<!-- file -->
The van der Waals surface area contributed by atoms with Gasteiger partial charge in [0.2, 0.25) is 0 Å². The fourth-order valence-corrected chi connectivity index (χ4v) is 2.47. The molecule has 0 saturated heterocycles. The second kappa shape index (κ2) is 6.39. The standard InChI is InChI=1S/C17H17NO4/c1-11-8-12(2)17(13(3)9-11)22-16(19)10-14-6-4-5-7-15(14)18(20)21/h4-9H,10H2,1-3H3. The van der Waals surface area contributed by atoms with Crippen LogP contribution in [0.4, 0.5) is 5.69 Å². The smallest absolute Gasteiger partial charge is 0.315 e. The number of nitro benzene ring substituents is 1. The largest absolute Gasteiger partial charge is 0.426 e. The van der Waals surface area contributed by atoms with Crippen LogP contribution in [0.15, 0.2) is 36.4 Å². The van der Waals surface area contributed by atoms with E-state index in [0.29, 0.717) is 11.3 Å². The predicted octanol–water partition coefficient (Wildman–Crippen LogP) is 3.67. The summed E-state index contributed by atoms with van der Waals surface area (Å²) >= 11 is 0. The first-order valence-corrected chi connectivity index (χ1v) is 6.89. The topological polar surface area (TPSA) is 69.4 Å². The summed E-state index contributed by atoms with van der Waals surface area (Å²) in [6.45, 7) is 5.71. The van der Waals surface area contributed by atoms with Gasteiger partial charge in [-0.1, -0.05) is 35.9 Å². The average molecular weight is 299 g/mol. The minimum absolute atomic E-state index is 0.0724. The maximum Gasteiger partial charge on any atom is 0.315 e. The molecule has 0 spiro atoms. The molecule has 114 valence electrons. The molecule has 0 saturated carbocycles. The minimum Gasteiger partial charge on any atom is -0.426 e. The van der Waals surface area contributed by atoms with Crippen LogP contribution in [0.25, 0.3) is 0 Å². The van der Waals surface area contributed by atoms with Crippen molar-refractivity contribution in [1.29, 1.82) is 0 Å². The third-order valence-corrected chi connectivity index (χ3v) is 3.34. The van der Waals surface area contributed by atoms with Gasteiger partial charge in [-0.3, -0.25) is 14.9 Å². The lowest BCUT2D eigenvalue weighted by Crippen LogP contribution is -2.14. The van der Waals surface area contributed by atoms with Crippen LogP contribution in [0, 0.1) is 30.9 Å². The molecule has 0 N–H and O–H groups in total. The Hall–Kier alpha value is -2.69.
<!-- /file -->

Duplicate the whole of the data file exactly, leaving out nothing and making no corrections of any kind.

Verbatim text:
The van der Waals surface area contributed by atoms with Gasteiger partial charge in [0.2, 0.25) is 0 Å². The fourth-order valence-corrected chi connectivity index (χ4v) is 2.47. The molecule has 0 saturated heterocycles. The second kappa shape index (κ2) is 6.39. The standard InChI is InChI=1S/C17H17NO4/c1-11-8-12(2)17(13(3)9-11)22-16(19)10-14-6-4-5-7-15(14)18(20)21/h4-9H,10H2,1-3H3. The van der Waals surface area contributed by atoms with Crippen LogP contribution in [0.4, 0.5) is 5.69 Å². The smallest absolute Gasteiger partial charge is 0.315 e. The number of nitro benzene ring substituents is 1. The largest absolute Gasteiger partial charge is 0.426 e. The van der Waals surface area contributed by atoms with Crippen LogP contribution in [0.15, 0.2) is 36.4 Å². The van der Waals surface area contributed by atoms with E-state index in [0.29, 0.717) is 11.3 Å². The predicted octanol–water partition coefficient (Wildman–Crippen LogP) is 3.67. The summed E-state index contributed by atoms with van der Waals surface area (Å²) >= 11 is 0. The first-order valence-corrected chi connectivity index (χ1v) is 6.89. The topological polar surface area (TPSA) is 69.4 Å². The summed E-state index contributed by atoms with van der Waals surface area (Å²) in [6.45, 7) is 5.71. The van der Waals surface area contributed by atoms with Gasteiger partial charge in [-0.1, -0.05) is 35.9 Å². The average molecular weight is 299 g/mol. The minimum absolute atomic E-state index is 0.0724. The maximum Gasteiger partial charge on any atom is 0.315 e. The molecule has 0 spiro atoms. The molecule has 114 valence electrons. The molecule has 0 saturated carbocycles. The minimum Gasteiger partial charge on any atom is -0.426 e. The van der Waals surface area contributed by atoms with Crippen LogP contribution in [0.25, 0.3) is 0 Å². The van der Waals surface area contributed by atoms with Crippen molar-refractivity contribution in [1.29, 1.82) is 0 Å². The third-order valence-corrected chi connectivity index (χ3v) is 3.34. The van der Waals surface area contributed by atoms with Gasteiger partial charge in [-0.3, -0.25) is 14.9 Å². The lowest BCUT2D eigenvalue weighted by Crippen LogP contribution is -2.14. The van der Waals surface area contributed by atoms with Crippen LogP contribution in [0, 0.1) is 30.9 Å². The molecule has 0 N–H and O–H groups in total. The Hall–Kier alpha value is -2.69.